Figure 1. An example of a unit evaluation criteria which has no direct relevance to the topic I teach.

Also, whilst Universities appear to be focusing heavily on how material and individual teaching styles are fostering inclusivity, they seem to be overlooking the location and rooms used for teaching. For example, some teaching rooms are always found to be either too cold or too warm for the students with no viable solution with centrally controlled heating for the entire building. On some instances, sessions are timetabled into rooms with insufficient space to hold the entire class (owing to a lack of space overall). Such issues result negatively on the pursuit for improving inclusivity and a diversity audit has the capability of identifying these problems and finding plausible solutions.

Another point which could be helped by a diversity audit is the learning outcomes/ marking criteria on UHB's. This also happens to be a key point noted in Ali et al. (2011). These are primarily worded to meet Quality standards as per the regulatory and quality assurance requirements. However, most students find it difficult to get their heads around the wording of these points and thereby fail to understand the true requirements, which in turn can result in poor submissions. A diversity audit could find possible ways of enabling both professionally worded and more student centred learning outcomes/marking criteria which can undoubtedly enhance inclusivity further. 

There is also the possibility that a diversity audit might show the need for a more diversified faculty in terms of employing more international (non-EU) lecturers to work in unison with the EU and British lecturers at LCF. Authors such as Bhagat and O’Neill (2011) discuss the importance of such faculty and the positive impact it can have on BME students. Furthermore, when conducting a diversity audit, LCF can benefit by referring to the HEA's comprehensive self-evaluation framework (Ali et al., 2011).  In addition, a good starting point would be the checklist provided by Gore and Viney (2006) based on their own audit experience.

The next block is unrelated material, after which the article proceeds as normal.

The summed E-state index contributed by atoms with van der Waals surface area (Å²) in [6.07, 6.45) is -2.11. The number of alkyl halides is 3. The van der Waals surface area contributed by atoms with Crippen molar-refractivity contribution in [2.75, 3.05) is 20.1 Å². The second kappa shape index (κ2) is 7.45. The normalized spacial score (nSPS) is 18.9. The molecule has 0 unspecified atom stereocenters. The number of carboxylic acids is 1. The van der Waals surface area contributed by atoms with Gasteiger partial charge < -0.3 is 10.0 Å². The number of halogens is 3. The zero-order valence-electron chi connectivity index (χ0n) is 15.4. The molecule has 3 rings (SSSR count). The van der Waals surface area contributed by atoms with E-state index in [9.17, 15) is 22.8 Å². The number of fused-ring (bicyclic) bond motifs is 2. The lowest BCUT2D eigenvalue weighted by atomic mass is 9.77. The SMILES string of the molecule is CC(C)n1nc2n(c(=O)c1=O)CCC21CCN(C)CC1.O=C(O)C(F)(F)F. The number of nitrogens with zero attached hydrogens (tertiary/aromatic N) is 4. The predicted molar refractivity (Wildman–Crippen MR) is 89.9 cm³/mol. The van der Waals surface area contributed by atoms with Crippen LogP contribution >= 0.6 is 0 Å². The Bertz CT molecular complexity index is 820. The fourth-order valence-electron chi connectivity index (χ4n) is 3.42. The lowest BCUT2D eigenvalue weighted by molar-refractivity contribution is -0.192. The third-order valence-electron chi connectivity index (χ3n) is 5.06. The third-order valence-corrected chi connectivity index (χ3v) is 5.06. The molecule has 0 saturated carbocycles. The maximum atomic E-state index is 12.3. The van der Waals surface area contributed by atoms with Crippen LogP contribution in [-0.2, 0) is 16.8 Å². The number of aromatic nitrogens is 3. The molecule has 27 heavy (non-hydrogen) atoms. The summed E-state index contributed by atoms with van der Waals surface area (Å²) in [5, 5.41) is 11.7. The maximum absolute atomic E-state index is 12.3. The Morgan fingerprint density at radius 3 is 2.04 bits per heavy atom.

Ali, U., Hart, E., Baars, V., Kaur, R., Bailey, A., and Sesay, K. (2011). Liberation, Equality, and Diversity in the Curriculum[Online]. Available via: [Accessed: 14 June 2017]. 

Bhagat, D. and O’Neill, P. (2011) Inclusive Practices, Inclusive Pedagogies: Learning from Widening Participation Research in Art and Design Higher Education [Internet]. Croydon: CHEAD. Available from: [Accessed 12 June 2017].

Gore, C., and Viney, D. (2006). Infinite Diversity in Infinite Combination. Curriculum Innovation for Diversty. pp. 2.